Private employers added fewer workers in May than any month in the past nine years, falling far short of analyst estimates and sending a troubling signal about the state of the U.S. labor market, The Washington Post reports.
Stock markets gave up some gains in premarket trading this morning in response to the report from ADP, a payroll processor, as investors balked at signs of trouble in an economy already racked by instability from the multi-front trade war.
The nation’s private employers added 27,000 jobs in May, the lowest monthly number since March 2010, and a far cry from the 100,000-to-250,000 range forecast by analysts. The report also is jarring in contrast with April’s, which recorded a private-sector gain of 271,000 jobs.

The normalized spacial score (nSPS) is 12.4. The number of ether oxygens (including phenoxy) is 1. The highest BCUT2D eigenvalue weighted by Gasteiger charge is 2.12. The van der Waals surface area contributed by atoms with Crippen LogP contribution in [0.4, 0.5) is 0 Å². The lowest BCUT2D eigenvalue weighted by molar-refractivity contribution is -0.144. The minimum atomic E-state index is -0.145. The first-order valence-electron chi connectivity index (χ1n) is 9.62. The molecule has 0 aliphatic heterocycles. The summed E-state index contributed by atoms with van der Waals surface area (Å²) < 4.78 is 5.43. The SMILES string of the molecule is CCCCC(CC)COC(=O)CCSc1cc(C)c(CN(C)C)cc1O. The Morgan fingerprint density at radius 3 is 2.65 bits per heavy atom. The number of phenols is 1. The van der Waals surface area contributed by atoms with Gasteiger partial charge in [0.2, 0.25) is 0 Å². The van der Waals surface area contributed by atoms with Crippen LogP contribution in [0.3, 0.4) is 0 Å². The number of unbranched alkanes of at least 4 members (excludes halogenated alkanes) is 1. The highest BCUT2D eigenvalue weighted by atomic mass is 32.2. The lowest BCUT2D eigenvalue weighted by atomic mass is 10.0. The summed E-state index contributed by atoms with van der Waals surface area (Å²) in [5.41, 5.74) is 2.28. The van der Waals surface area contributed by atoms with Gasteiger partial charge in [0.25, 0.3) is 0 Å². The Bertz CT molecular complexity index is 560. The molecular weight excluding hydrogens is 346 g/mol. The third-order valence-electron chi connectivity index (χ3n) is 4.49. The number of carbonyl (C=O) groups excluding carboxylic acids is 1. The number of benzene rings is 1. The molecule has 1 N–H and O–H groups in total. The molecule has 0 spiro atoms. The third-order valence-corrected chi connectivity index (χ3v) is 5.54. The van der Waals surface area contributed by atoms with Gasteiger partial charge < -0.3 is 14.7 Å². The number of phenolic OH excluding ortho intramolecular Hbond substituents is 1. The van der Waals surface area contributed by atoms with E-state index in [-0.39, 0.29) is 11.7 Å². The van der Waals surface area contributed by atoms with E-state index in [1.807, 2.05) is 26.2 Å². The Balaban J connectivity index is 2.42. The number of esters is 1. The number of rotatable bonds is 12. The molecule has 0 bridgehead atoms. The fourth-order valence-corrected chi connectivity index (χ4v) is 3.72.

The ADP numbers do not bode well for the U.S. jobs report, which tallies private- and public-sector employment, that the Labor Department will release Friday. In a note to investors, Chris Rupkey, chief financial economist at MUFGR, said that he was lowering his estimates for the Labor report from 200,000 to 120,000 because of the grim picture painted by ADP. Read the full story.